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Four things the actuarial community has done to improve diversity in our profession

CharlotteTo mark International Women’s Day, we’re recapping on some of the activities our staff, members and the wider actuarial community have been doing to promote diversity in the profession, blogs Charlotte Forsyth. 

Last year we held events in London and Edinburgh called Girls – Count Us In. These events were free-to-attend and were specifically designed to encourage more girls to take up STEM subjects.

With only 24% of female graduates moving into STEM careers, we wanted to use this opportunity to promote diversity.

Attendees enjoyed an introduction to STEM and received information on what a career as an actuary involves. There were also presentations from a range of actuarial employers, discussing their initiatives to help women succeed as well as providing an insight into their work. We received some excellent feedback from those who attended.

Meanwhile, November 2018 saw the launch of the second year of the Actuarial Mentoring Programme (AMP). The scheme is designed to improve diversity at senior levels of the profession by helping retain female actuaries for longer. It's supported by the IFoA, sponsored by the Pension Insurance Corporation and is being managed by specialist diversity and development organisation, Moving Ahead.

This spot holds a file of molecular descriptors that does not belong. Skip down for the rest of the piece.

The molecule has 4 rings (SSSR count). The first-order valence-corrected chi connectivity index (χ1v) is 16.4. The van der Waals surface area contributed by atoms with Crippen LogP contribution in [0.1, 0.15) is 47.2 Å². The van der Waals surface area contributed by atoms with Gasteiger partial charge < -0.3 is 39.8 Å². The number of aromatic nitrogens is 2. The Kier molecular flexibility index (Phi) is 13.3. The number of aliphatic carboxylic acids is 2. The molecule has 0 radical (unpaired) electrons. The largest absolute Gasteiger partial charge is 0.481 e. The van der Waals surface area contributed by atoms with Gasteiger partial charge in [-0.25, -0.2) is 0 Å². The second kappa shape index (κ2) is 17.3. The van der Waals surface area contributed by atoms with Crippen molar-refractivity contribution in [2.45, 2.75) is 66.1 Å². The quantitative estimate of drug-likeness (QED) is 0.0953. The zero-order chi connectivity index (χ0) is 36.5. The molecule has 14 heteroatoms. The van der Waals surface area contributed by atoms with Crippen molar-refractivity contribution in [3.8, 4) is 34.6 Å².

At a successful launch event, a masterclass and panel discussion was hosted by Sarah Winckless MBE, Olympic rower and Design & Delivery Lead at Moving Ahead. Then Catherine Thain, Senior Actuarial Analyst at Scottish Widows, shared her story about how she’d returned to work as a first time mum and found it hard to settle in.

The scheme has gone from strength to strength, with an 80% increase in participating organisations in its second year of operation.

We also had a female first at one of our popular and prestigious conferences GIRO. We had the first-ever all-female top table featuring Chloe Paillot, Senior Manager at Deloitte UK, Claudia Olsson, Founder and CEO of Exponential AB and a Young Global Leader at the World Economic Forum, and Chika Aghadiuno, Chair of the IFoA Diversity Advisory Group.

In addition to these important activities designed to increase diversity in the actuarial profession, our magazine continues to provide important thought leadership on gender issues. 

Recent articles include:

The differences between in pensions savings between men and women

This interview with Rosaline Chow Koo talks about the challenges of being a women financial services. 

And in this month’s issue we find out about Daisy Coke - the first Jamaicain actuary to practise in her native country.